After rising the two previous years, overall union membership fell by 771,000 in 2009, to 15.3 million, largely because employment declined over all. But the rate of private-sector unionization fell because two sectors where unions are especially strong — manufacturing and construction — suffered especially large job losses. Construction lost more than 900,000 jobs last year, falling to 5.9 million, while 1.3 million factory jobs were lost, declining to 11.6 million.
The overall unionization rate edged lower, to 12.3 percent last year from 12.4 percent in 2008.
Notwithstanding the recession, government employment grew last year, inching up 16,000, to 22,516,000, according to the bureau.
Fred Siegel, a visiting professor of history at St. Francis College in Brooklyn and a senior fellow at the Manhattan Institute, a conservative research organization, said, “There were enormous political ramifications” to the fact that public-sector workers are now the majority in organized labor.
“At the same time the country is being squeezed, public-sector unions are a rising political force in the Democratic Party,” he said. “They depend on extra money for the public sector, and that puts the Democrats in a difficult position. In four big states — New York, New Jersey, Illinois and California — the public-sector unions have largely been untouched by the economic downturn. In those states, you have an impeding clash between the public-sector unions and the public at large.”
As John Steele Gordon points out, these public service unions have become The engine of spending,
A big part of the problem is that the laws in place that cover collective bargaining were devised in the 1930’s when public-sector unions didn’t exist. A corporation is a wealth-creation machine and collective bargaining is a negotiation over how to divide the profits between stockholders and labor. Each side knows that if they drive too hard a bargain, they will injure the goose that lays the profit eggs. If labor is paid too much, the company will be less competitive. If it is paid too little, good workers will leave for better-paying jobs elsewhere. But in the public sector, unions and the bureaucrats who negotiate with them are playing with someone else’s money (yours, to be precise), and have overlapping interests in spending more of it. Bureaucrats, after all, measure their prestige by the size of the budget they control and the number of people who report to them.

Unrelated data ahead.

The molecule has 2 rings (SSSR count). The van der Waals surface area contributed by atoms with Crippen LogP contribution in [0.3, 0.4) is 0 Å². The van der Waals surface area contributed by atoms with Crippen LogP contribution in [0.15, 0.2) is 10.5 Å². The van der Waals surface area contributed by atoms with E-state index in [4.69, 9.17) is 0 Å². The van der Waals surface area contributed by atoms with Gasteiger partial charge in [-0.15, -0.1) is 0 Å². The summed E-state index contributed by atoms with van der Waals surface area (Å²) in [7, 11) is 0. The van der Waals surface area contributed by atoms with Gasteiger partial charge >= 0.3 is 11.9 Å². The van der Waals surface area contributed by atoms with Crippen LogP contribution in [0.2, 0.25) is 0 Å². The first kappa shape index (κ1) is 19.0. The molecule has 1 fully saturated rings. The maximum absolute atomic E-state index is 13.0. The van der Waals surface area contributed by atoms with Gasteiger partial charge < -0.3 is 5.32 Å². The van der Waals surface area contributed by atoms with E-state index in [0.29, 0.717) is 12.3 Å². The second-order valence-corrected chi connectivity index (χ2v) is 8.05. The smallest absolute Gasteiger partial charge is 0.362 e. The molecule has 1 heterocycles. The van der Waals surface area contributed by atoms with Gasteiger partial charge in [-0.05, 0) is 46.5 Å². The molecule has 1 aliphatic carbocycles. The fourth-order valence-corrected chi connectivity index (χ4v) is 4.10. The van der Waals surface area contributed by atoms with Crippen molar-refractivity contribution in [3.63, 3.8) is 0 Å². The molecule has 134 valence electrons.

The result has been an explosion in public-sector compensation. Federal workers now earn, in wages and benefits, about twice what their private-sector equivalents get paid. State workers often have Cadillac health plans and retirement benefits far above the private sector average: 80 percent of public-sector workers have pension benefits, only 50 percent in the private sector. Many can retire at age 50.
The public-sector unions have become the engine behind ballooning state and federal budgets. There will be no cure for excess government spending until their power is decisively curbed. It would be a winning issue for a Republican presidential candidate in 2012. The Democratic candidate, deeply beholden to Andy Stern, who has visited the White House more than anyone else not in government since Obama has been in office, will be very hard pressed to defend against such an attack but will have no option but to try.
Sweetness and Light casts a shadow on the long-term, though
Even the Soviet Union saw that that unions were unnecessary when everyone worked for the state.
Not there yet, but here’s a parting word from Labor Secretary Hilda Solis,
Noting that union members generally have higher earnings, Labor Secretary Hilda Solis said in a statement: “As workers across the country have seen their real and nominal wages decline as a result of the recession, these numbers show a need for Congress to pass legislation to level the playing field to enable more American workers to access the benefits of union membership. This report makes clear why the administration supports the Employee Free Choice Act,” a bill that would make it easier to unionize.”
And for the Dems to continue to use unions as a source of political slush funds while we all pay for it.